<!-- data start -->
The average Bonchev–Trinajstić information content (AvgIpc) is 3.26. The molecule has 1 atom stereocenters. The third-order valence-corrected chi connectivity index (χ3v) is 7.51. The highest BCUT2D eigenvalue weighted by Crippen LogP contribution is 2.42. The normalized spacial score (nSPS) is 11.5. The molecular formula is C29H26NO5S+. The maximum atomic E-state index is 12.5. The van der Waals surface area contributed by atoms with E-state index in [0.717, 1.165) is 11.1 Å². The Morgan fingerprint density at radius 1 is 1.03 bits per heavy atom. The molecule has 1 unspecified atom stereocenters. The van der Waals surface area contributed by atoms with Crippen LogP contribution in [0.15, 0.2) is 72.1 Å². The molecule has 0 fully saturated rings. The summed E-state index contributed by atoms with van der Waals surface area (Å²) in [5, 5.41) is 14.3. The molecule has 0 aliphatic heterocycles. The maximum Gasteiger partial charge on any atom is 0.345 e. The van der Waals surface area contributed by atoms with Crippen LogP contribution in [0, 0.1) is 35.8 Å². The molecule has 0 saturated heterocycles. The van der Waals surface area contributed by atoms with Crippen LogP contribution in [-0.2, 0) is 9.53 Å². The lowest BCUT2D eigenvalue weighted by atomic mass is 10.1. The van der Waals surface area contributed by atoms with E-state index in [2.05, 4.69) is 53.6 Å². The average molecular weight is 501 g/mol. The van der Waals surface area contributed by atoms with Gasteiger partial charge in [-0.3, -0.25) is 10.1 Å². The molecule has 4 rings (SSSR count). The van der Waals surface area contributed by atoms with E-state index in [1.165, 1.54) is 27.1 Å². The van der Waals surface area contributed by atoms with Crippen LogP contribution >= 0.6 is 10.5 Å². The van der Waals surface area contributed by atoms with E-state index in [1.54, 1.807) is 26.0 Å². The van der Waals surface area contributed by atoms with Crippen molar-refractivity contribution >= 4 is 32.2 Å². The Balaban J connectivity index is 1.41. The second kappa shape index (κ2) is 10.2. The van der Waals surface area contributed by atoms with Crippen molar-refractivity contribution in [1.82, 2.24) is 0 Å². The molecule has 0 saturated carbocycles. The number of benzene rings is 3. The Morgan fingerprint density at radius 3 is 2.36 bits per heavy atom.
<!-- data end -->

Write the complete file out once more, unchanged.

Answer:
The average Bonchev–Trinajstić information content (AvgIpc) is 3.26. The molecule has 1 atom stereocenters. The third-order valence-corrected chi connectivity index (χ3v) is 7.51. The highest BCUT2D eigenvalue weighted by Crippen LogP contribution is 2.42. The normalized spacial score (nSPS) is 11.5. The molecular formula is C29H26NO5S+. The maximum atomic E-state index is 12.5. The van der Waals surface area contributed by atoms with E-state index in [0.717, 1.165) is 11.1 Å². The Morgan fingerprint density at radius 1 is 1.03 bits per heavy atom. The molecule has 1 unspecified atom stereocenters. The van der Waals surface area contributed by atoms with Crippen LogP contribution in [0.15, 0.2) is 72.1 Å². The molecule has 0 fully saturated rings. The summed E-state index contributed by atoms with van der Waals surface area (Å²) in [5, 5.41) is 14.3. The molecule has 0 aliphatic heterocycles. The maximum Gasteiger partial charge on any atom is 0.345 e. The van der Waals surface area contributed by atoms with Crippen LogP contribution in [0, 0.1) is 35.8 Å². The molecule has 0 saturated heterocycles. The van der Waals surface area contributed by atoms with Crippen LogP contribution in [-0.2, 0) is 9.53 Å². The lowest BCUT2D eigenvalue weighted by atomic mass is 10.1. The van der Waals surface area contributed by atoms with E-state index in [2.05, 4.69) is 53.6 Å². The average molecular weight is 501 g/mol. The van der Waals surface area contributed by atoms with Gasteiger partial charge in [-0.3, -0.25) is 10.1 Å². The molecule has 4 rings (SSSR count). The van der Waals surface area contributed by atoms with E-state index in [1.165, 1.54) is 27.1 Å². The van der Waals surface area contributed by atoms with Crippen LogP contribution >= 0.6 is 10.5 Å². The van der Waals surface area contributed by atoms with E-state index in [1.54, 1.807) is 26.0 Å². The van der Waals surface area contributed by atoms with Crippen molar-refractivity contribution >= 4 is 32.2 Å². The Balaban J connectivity index is 1.41. The second kappa shape index (κ2) is 10.2. The van der Waals surface area contributed by atoms with Crippen molar-refractivity contribution in [1.82, 2.24) is 0 Å². The molecule has 0 saturated carbocycles. The number of benzene rings is 3. The Morgan fingerprint density at radius 3 is 2.36 bits per heavy atom.